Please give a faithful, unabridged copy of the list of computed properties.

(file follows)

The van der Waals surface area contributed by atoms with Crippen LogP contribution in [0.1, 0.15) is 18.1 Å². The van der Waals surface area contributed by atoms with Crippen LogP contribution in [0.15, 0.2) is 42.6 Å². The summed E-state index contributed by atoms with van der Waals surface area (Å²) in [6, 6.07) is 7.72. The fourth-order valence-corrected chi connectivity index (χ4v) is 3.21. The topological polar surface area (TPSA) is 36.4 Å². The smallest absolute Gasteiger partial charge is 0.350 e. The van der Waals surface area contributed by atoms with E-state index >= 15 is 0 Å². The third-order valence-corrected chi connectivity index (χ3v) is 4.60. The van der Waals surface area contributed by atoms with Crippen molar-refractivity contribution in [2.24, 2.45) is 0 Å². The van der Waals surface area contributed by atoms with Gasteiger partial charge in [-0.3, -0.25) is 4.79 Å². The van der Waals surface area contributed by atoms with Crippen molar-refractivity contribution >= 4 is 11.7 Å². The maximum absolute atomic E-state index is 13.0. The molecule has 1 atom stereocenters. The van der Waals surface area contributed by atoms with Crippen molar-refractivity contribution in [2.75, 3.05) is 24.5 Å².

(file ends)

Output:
The van der Waals surface area contributed by atoms with Crippen LogP contribution in [0.1, 0.15) is 18.1 Å². The van der Waals surface area contributed by atoms with Crippen LogP contribution in [0.15, 0.2) is 42.6 Å². The summed E-state index contributed by atoms with van der Waals surface area (Å²) in [6, 6.07) is 7.72. The fourth-order valence-corrected chi connectivity index (χ4v) is 3.21. The topological polar surface area (TPSA) is 36.4 Å². The smallest absolute Gasteiger partial charge is 0.350 e. The van der Waals surface area contributed by atoms with E-state index >= 15 is 0 Å². The third-order valence-corrected chi connectivity index (χ3v) is 4.60. The van der Waals surface area contributed by atoms with Crippen molar-refractivity contribution in [2.24, 2.45) is 0 Å². The van der Waals surface area contributed by atoms with Gasteiger partial charge in [-0.3, -0.25) is 4.79 Å². The van der Waals surface area contributed by atoms with Crippen molar-refractivity contribution >= 4 is 11.7 Å². The maximum absolute atomic E-state index is 13.0. The molecule has 1 atom stereocenters. The van der Waals surface area contributed by atoms with Crippen molar-refractivity contribution in [2.75, 3.05) is 24.5 Å².